The other mistake I made during that time was expanding outside of the types of books I wanted to publish. If you’ve read the book Start with Why, this would be expanding outside of my why I published. I started the company to publish, primarily, books for writers with a somewhat spiritual tone and paranormal suspense novels. Those were my two markets. My niche. Because they were what I was writing at the time. Spiritual non-fiction and paranormal suspense. Unfortunately, not only did I take on authors that my gut instinct told me to run away from (and no, I’ll never tell you which ones, but I’m not Facebook friends with them now!), but I expanded outside my niche market. My intuition said it was a bad idea. My logic and business analysis said it was a bad idea, too. But, once again, because of the person who was pleading with me, I went way outside my niche market.
All these two mistakes did was further splinter my focus and my resources so that I had nothing left for myself. By the time the publishing revolution actually hit, around 2012, I had pushed away from publishing all together. Do I regret my foray into independent publishing? Never. I learned far too much. Do I regret expanding and taking on other authors? Truthfully, some yes. But the rest, no. I can never regret some of the partnerships I made to publish important spiritual books.
That was on odd time in publishing. Not just for me, but for everyone. With the publishing industry dying, there were so many wonderful books that I did want to publish that had virtually no opportunities at that time. The mainstream publishers were looking strictly at bottom line. Some of these books were incredibly niche but still deserving to be available and out there for those who needed them.
As technology improved, and other markets opened up. By 2008, 2010, 2012, now, most of my former authors have found much bigger venues that I, or anyone else, could offer back then. It was a transition time in publishing and, just as in childbirth, transition can be exceedingly difficult before the reward.
It was a transition time for me, as well. A time when I became independent again in my life and yet still relied on the opinions of people around me, above and beyond my own intuition. For a long time in my life, I didn’t really take care of myself because there were so many other people to take care of, and then, for another while, I didn’t take care of myself because I knew I couldn’t take care of everyone else. I pulled within, hibernated a bit. For a while in my life, there was something else that was more exciting than writing, and I put my focus there because I knew how quickly the wheel of fortune turns, that that opportunity would pass within a few years.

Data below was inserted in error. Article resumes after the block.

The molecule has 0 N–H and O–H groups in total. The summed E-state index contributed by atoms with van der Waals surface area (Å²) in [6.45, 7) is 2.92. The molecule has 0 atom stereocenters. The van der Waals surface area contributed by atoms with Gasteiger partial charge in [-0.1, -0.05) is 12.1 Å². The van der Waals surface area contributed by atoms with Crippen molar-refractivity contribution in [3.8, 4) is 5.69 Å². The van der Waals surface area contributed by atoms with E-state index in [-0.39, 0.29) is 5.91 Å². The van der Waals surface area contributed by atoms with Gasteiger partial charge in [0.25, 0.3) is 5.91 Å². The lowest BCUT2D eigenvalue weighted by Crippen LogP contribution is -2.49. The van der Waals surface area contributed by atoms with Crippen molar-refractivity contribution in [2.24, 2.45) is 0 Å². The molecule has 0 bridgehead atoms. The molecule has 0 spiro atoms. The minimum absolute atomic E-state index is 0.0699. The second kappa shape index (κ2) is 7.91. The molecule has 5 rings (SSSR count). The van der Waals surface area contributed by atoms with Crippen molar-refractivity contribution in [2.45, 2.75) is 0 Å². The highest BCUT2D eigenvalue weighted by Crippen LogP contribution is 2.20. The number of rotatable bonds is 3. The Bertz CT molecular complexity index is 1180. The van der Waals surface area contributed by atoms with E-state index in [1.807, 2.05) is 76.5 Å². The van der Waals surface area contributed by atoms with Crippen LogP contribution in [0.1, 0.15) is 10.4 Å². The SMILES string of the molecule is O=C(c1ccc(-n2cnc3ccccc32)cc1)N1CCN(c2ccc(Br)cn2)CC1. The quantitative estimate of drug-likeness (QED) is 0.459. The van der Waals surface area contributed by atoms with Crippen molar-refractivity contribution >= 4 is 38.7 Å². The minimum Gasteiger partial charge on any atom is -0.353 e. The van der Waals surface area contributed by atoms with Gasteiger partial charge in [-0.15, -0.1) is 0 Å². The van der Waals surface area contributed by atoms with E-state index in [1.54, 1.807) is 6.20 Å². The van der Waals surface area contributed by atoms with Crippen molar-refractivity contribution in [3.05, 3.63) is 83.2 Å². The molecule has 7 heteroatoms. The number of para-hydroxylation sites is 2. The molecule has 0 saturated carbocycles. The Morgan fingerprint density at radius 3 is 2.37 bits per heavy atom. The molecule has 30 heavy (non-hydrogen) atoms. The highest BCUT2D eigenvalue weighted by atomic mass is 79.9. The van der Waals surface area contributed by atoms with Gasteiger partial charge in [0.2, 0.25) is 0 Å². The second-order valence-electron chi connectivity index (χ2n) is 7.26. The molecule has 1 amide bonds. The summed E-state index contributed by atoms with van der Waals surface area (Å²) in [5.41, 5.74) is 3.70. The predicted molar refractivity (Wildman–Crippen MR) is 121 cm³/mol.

So, yes, I have a big regret. That big regret is that I went for years without writing what I wanted to write so that I could take care of specific needy people and follow the advice of people I didn’t want mad at me rather than follow my intuition in how I wanted to expand both my writing and my publishing careers. I think that I would have come together, regardless, with the best of the best of the people from that time period and that we would have worked together anyhow, somehow. As for the people who are still in my life from that time period, I have no regrets whatsoever.
As for all those unpublished novels? They’re still stashed away, fully plotted, some half-written, some almost entirely written, some edited and waiting in the wings. They’re still there. I can’t change the fact that I detoured down an interesting and educational path that might have cost me in many ways and that I have so many novel ideas that I set aside for a long time.
What counts is what I decide to do with them now.
Key Takeaway: Sometimes, regret comes in when we are capable of seeing what’s going to happen but didn’t act on it at the right time. However, the more important matter at present is the action or decision they are making now.